Britain's heptathlete Jessica Ennis-Hill and Jamaican’s sprinter Usain Bolt displayed a remarkable determination at the Beijing National Stadium on Sunday to become crowned world champions in their respective events; the pair gave the sport a needed boost after a series of doping allegations associated in the recent past with athletes and the International Association of Athletics Federations’ (IAAF) officials.

Ennis – Hill, the 2012 Olympic and the 2009 World heptathlon champion, got married in 2013 and gave birth to her son Reggie in July 2014; she only resumed training towards the end of last year.

On Sunday she achieved excellent results in the long jump and the javelin, which give her an 86 point lead over the second placed Dutch athlete Nadine Broersen. Jess then triumphed in the 800m race, by winning the event and securing her gold medal; her supporters were overwhelmed with her stunning comeback to the demanding multi-events arena.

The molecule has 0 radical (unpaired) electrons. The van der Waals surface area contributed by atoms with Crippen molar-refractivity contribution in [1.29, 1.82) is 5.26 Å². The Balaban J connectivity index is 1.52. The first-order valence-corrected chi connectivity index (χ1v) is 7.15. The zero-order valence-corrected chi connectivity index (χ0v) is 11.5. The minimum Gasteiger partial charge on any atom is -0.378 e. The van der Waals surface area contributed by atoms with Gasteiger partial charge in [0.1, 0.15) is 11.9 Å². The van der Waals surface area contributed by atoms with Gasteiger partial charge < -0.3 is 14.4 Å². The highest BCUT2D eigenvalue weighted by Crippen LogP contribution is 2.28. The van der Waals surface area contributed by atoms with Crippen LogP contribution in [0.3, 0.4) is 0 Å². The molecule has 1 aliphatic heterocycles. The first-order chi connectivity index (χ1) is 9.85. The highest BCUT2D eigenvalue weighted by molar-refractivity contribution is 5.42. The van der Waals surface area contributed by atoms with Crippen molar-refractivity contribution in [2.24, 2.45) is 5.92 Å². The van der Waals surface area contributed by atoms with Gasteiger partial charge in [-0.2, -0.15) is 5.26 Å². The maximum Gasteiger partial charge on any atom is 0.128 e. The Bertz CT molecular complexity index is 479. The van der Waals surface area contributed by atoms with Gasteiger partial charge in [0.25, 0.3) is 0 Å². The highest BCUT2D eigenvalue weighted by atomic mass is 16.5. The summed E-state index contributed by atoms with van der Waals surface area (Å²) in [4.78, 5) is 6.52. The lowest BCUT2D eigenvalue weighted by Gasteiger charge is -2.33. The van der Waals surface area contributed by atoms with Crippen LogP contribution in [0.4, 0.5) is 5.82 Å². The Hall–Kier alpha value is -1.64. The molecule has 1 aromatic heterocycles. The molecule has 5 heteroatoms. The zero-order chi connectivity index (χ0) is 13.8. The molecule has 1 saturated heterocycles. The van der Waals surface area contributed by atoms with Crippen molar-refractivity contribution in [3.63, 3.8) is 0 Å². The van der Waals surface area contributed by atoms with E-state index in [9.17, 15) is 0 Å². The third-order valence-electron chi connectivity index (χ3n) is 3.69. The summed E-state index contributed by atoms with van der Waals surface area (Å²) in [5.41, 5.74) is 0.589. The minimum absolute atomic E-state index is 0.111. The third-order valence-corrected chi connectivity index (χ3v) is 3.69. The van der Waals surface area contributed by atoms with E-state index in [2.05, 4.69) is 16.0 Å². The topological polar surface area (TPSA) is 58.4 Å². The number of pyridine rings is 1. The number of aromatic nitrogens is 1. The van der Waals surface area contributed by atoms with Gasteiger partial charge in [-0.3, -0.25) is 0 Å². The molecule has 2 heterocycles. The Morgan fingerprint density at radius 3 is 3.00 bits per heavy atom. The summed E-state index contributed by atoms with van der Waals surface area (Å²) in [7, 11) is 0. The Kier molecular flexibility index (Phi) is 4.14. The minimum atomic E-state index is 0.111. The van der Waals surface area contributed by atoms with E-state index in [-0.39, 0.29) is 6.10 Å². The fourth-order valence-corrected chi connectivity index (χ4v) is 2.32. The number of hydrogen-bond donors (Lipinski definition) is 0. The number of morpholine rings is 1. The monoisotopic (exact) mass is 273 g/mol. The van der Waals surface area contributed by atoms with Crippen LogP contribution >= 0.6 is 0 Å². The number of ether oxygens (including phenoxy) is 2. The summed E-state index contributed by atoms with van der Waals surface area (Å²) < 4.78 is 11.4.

The British Olympian, who earlier this year competed at the prestigious heptathlon Hypo-meeting in Götzis in Austria, also achieved the qualifying threshold for the 2016 Rio Olympics and could now start with preparations to defend her Olympic gold-medal next summer.

However, Sunday morning was devastating for another British heptathlete, Katarina Johnson-Thompson, who finished the competition as 28th, after she made three fouls in the long jump.

The 22- year-old from Liverpool had an excellent score during the first day events, when hopes for a medal looked real; however it all ended in tears for Johnson – Thompson.

The Jamaican sprinter Bolt was another golden star on Sunday, when he produced his best race of all times, as he defeated Justin Gatlin to hold his world 100m trophy.

The American sprinter, who had astonishing unbeaten run leading to Beijing, was previously associated with doping allegations, and it was felt that his victory would be a disaster for athletics.

Bolt’s result of 9.79 seconds, was a few seconds above his personal best, and only fractions better than Gatlin’s, but sufficient to give athletics a reason to celebrate.